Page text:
Another packed and frosty night on Stadium Drive. While a metal show raged at Farewell, the punks filled the all-ages Howdy two doors down. Kansas City showing up for its locals. You love to see it.
Violet Approach was up first. I hadn't seen the trio before so either they're new or I'm out of touch. Of course it could be both. The band is fronted by Lio. They're an energetic, gregarious frontperson. One capable of screams that split the difference between simple hardcore rage and the coy daggers of riot grrrl acts. Say plays guitar. Lots of chugging and a lot less dancing. Also, no leads or solos. Drummer Rin looked down at her drums through the set, focused on propulsion. Later in the set, Lio and Rin swapped roles allowing Rin to shout her mind while the rest of the band worked through some slower, roiling punk. The 23-minute set flew by, and Lio spent most of it in the audience pushing, shouting, bouncing, and clutching their microphone. They called the girls up front for cover of Bikini Kill's "White Boy," instructing the amped crowd that it was "time to spin." Hands were clasped, legs set in motion, and bodies went around and around until they tumbled to the ground. "I win. I'm already bleeding," one attendee announced after being picked up off the floor. The band is recording soon, but until then you can buy hand-printed shirts and patches from the band at one of its upcoming gigs.
Doldrums followed. This is a band I've seen before. The quartet's hardcore is a punch in the face, performing short songs that are intense without being chaotic. Each showcases a craft and melody that recalls the NYHC heyday. There are more violent, more extreme, more dangerous hardcore bands in Kansas City, but none better than Doldrums. The quartet delivered a strong 24-minute set that kept the pit active. There were a few bruisers that paraded around looking for a willing participant to bounce off of, a couple of flippers and spin kickers that cherished the spotlight, and a lot of pushers and partiers smiling and having a good time. One dummy nearly caught hands from an old-timer who didn't appreciate being tackled, but mostly it was happy violence. The pit only calmed when frontman Jordan Taylor set up shop in the middle – especially during the captivating moments where he would wrap the microphone cord around his neck and shout his aggression while flexing every muscle in his sinewy form. It was good to see him back in action after health issues caused him to cancel a show a few weeks back. Edoardo "Dodi" Wiemuth didn't wrap his guitar cord around his neck, but rather watched others tangle themselves in it when they careened onto the area of the floor that served as his stage. Bassist Ian Andreasen and drummer Jacob Ziskind remained out of the fray and kept the ten-song set of all unreleased material crunchy. That's good because both scare me. Especially Ziskind who always plays with a perturbed scowl on his face. New Doldrums music is coming soon, and when that record drops, a lot of people outside of Kansas City are going to lose their minds.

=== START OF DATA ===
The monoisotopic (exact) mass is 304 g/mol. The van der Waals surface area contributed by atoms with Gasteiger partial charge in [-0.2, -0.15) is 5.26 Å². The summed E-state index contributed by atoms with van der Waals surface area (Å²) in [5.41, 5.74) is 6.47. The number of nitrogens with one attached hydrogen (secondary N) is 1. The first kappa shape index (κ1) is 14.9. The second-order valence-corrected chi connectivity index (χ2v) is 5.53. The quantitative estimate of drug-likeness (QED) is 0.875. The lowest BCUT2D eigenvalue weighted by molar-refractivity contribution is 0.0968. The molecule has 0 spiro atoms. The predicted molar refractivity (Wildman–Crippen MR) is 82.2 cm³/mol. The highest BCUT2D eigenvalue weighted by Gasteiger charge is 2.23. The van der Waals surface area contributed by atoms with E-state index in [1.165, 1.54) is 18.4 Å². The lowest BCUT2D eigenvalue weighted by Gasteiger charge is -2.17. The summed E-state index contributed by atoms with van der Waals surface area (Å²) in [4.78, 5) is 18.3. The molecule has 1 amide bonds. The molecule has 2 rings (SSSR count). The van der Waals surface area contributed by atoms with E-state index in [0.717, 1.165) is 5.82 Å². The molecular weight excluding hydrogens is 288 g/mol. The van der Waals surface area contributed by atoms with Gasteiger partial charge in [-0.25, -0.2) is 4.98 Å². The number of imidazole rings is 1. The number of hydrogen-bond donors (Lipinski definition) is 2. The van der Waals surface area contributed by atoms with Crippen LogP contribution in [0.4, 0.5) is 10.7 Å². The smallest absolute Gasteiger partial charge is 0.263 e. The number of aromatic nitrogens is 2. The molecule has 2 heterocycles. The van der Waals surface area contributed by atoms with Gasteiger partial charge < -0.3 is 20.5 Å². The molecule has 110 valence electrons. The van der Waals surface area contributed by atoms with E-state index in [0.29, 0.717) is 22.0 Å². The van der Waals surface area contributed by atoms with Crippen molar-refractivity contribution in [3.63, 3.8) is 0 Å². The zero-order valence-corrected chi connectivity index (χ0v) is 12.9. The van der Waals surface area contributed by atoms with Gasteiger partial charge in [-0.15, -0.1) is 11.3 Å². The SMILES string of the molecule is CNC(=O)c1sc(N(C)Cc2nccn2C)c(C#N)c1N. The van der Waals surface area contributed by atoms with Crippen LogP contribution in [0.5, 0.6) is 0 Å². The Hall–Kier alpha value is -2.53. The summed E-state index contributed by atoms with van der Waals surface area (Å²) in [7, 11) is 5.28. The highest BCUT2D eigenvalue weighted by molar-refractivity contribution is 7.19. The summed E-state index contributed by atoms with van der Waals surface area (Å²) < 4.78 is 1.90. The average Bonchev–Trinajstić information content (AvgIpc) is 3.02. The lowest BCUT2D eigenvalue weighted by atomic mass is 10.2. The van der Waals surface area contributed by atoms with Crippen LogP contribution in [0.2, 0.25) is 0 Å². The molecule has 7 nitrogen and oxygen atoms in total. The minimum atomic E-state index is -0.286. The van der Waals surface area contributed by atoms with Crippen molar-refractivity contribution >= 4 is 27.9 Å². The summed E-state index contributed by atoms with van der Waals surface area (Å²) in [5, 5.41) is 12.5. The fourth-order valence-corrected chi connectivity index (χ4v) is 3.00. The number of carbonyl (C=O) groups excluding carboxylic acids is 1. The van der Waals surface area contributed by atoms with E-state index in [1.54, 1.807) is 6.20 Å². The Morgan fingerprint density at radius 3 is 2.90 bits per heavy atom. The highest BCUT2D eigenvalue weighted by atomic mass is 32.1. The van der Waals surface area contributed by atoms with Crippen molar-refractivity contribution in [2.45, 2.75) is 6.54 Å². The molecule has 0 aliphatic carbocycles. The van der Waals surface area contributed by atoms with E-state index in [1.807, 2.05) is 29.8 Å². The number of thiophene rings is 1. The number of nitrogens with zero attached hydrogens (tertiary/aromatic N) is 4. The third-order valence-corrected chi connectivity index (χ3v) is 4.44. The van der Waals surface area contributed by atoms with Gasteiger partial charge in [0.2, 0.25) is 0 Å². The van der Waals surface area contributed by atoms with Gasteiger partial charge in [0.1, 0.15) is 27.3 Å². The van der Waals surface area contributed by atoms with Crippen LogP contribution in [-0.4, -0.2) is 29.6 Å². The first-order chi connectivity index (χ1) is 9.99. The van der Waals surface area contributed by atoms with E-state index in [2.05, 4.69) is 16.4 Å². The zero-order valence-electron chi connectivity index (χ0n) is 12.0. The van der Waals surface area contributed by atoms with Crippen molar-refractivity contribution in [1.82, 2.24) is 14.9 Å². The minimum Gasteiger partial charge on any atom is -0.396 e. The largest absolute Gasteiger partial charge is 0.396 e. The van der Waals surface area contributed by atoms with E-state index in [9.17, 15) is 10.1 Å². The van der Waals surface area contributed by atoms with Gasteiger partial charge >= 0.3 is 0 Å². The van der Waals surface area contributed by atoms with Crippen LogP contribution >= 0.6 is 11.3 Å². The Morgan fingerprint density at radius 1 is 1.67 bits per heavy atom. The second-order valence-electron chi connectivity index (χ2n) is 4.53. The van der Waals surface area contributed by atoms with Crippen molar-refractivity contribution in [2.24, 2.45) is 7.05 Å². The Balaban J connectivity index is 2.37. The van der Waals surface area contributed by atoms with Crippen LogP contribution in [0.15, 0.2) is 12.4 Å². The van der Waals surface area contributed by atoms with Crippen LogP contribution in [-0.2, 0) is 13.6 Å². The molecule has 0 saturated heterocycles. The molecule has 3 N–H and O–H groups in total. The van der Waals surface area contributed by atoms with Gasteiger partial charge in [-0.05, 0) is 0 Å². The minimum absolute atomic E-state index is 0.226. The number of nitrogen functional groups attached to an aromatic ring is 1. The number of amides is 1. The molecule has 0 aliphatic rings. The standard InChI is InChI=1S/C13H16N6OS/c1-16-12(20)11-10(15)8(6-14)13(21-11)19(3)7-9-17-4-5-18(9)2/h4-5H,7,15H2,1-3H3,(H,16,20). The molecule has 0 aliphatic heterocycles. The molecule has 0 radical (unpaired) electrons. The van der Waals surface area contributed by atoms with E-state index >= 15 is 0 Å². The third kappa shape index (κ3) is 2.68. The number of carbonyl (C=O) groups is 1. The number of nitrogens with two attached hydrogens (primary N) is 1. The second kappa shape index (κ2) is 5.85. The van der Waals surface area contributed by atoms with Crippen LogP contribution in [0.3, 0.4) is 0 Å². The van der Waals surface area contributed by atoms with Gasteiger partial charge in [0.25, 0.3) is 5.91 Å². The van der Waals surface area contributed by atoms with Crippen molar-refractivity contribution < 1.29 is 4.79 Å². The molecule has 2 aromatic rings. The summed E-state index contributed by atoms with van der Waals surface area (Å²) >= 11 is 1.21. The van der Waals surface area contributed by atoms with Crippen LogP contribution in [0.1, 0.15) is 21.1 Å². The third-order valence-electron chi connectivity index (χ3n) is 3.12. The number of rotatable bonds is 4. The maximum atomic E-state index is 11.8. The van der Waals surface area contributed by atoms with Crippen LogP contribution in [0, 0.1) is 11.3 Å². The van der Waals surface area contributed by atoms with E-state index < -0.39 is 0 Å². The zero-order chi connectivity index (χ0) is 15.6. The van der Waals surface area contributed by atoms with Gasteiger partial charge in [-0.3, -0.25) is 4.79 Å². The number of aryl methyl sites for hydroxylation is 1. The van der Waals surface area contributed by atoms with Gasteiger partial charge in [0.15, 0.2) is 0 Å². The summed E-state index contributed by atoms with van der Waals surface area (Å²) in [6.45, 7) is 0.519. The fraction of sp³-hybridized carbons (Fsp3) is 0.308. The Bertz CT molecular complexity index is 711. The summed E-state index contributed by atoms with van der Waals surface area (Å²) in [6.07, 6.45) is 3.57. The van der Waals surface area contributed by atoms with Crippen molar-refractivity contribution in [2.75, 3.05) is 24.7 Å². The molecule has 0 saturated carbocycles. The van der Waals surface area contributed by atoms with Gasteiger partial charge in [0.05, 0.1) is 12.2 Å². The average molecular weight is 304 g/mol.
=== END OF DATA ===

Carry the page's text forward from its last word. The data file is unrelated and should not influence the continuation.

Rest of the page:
At the end of the set, Jordan Taylor told the young audience to stick around, as The Uncouth was going to destroy the place. Cody Blanchard and I shared a chuckle. "That's not what we do," he said. The band isn't known for raucous pits, but rather singalongs. Maybe with a sloshing beer held high. Maybe with an arm around a stranger-come-brother. But. Just before the band went on guitarist CJ Wilson looked out across the crowd. A few regulars had come out, but most of the audience was unfamiliar. Wilson noted that he was drinking before much of the room was born. For better or worse, this was not going to be the typical Uncouth gig.
As soon as the guitars called out, members of the audience crowded tightly around the band, only inches from the players. Behind that wall, a pit consisting of dancers and pushers and spinners and revelers suddenly demonstrated entropy. As the band ripped through first song "Madness on the Streets," the edges of the pit were filled with fans singing with pumping fists and pointing fingers. And that continued throughout the set as fans and band sang about union membership, fakes and phonies, and coping with life under late-stage capitalism. How did these kids who never get to see the band in the bars know all the songs?
Half (if not more) of the appeal of an all-ages show has always been the environment – the comradery, the energy, the movement, the explosion of freedom. The kids were making it happen, and the band feasted on it all. Despite the lack of monitors and a sound mix that only amplifies vocals, the band still nailed every rock & roll guitar solo (and Wilson offers plenty of them), every three-part harmony (from Blanchard, Wilson, and bassist Steve Gardels), and every machine gun fill or terrace-born stomp from drummer Todd Rainey. After a half hour and eleven songs, the band called for its own encore, adding a cover of "Evil" (originally by The 4-Skins) as a bonus. The double time punk anthem with a one-word chorus was fuel to the fire and ended the night with a bang.
After the set, I made my way to the back of the room to pick up my camera bag and coat. I tried to say goodbye to the members of the Uncouth, but they were surrounded by new fans who had scavenged the band's setlists and were now holding them up for signatures. Not a normal Uncouth show, but a better one thanks to the all-ages crowd, and you love to see it.